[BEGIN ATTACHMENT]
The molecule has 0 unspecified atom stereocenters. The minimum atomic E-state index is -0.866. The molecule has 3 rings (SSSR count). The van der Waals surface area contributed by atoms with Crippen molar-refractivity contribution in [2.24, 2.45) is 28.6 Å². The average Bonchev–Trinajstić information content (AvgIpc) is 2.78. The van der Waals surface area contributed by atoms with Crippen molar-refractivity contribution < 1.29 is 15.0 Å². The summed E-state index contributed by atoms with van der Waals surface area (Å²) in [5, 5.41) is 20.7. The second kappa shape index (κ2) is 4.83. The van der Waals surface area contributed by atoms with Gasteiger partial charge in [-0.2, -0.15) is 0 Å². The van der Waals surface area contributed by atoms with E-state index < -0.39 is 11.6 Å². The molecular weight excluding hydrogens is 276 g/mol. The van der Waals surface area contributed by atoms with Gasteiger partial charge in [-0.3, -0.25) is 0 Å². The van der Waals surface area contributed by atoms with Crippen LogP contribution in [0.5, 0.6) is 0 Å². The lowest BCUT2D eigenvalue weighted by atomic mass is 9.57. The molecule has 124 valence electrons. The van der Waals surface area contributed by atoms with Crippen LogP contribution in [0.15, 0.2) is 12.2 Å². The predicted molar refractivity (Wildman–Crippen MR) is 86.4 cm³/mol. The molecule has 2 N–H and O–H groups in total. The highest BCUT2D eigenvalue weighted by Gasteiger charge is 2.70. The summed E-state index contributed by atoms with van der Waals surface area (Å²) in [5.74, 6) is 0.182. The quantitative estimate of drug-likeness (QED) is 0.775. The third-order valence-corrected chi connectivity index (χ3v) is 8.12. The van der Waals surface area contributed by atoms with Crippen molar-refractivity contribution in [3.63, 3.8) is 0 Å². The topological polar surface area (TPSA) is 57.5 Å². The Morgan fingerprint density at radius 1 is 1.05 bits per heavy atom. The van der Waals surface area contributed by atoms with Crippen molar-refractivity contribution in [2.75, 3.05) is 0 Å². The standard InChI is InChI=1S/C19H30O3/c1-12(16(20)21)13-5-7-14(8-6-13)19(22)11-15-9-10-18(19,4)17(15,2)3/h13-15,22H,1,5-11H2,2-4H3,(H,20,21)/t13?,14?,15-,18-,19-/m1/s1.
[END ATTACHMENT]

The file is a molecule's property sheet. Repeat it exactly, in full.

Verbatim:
The molecule has 0 unspecified atom stereocenters. The minimum atomic E-state index is -0.866. The molecule has 3 rings (SSSR count). The van der Waals surface area contributed by atoms with Crippen molar-refractivity contribution in [2.24, 2.45) is 28.6 Å². The average Bonchev–Trinajstić information content (AvgIpc) is 2.78. The van der Waals surface area contributed by atoms with Crippen molar-refractivity contribution < 1.29 is 15.0 Å². The summed E-state index contributed by atoms with van der Waals surface area (Å²) in [5, 5.41) is 20.7. The second kappa shape index (κ2) is 4.83. The van der Waals surface area contributed by atoms with Gasteiger partial charge in [-0.2, -0.15) is 0 Å². The van der Waals surface area contributed by atoms with E-state index < -0.39 is 11.6 Å². The molecular weight excluding hydrogens is 276 g/mol. The van der Waals surface area contributed by atoms with Gasteiger partial charge in [-0.3, -0.25) is 0 Å². The van der Waals surface area contributed by atoms with Crippen LogP contribution in [0.5, 0.6) is 0 Å². The lowest BCUT2D eigenvalue weighted by atomic mass is 9.57. The molecule has 124 valence electrons. The van der Waals surface area contributed by atoms with Crippen LogP contribution in [0.15, 0.2) is 12.2 Å². The predicted molar refractivity (Wildman–Crippen MR) is 86.4 cm³/mol. The molecule has 2 N–H and O–H groups in total. The highest BCUT2D eigenvalue weighted by Gasteiger charge is 2.70. The summed E-state index contributed by atoms with van der Waals surface area (Å²) in [5.74, 6) is 0.182. The quantitative estimate of drug-likeness (QED) is 0.775. The third-order valence-corrected chi connectivity index (χ3v) is 8.12. The van der Waals surface area contributed by atoms with Crippen molar-refractivity contribution in [3.63, 3.8) is 0 Å². The topological polar surface area (TPSA) is 57.5 Å². The Morgan fingerprint density at radius 1 is 1.05 bits per heavy atom. The van der Waals surface area contributed by atoms with Crippen molar-refractivity contribution in [2.75, 3.05) is 0 Å². The standard InChI is InChI=1S/C19H30O3/c1-12(16(20)21)13-5-7-14(8-6-13)19(22)11-15-9-10-18(19,4)17(15,2)3/h13-15,22H,1,5-11H2,2-4H3,(H,20,21)/t13?,14?,15-,18-,19-/m1/s1.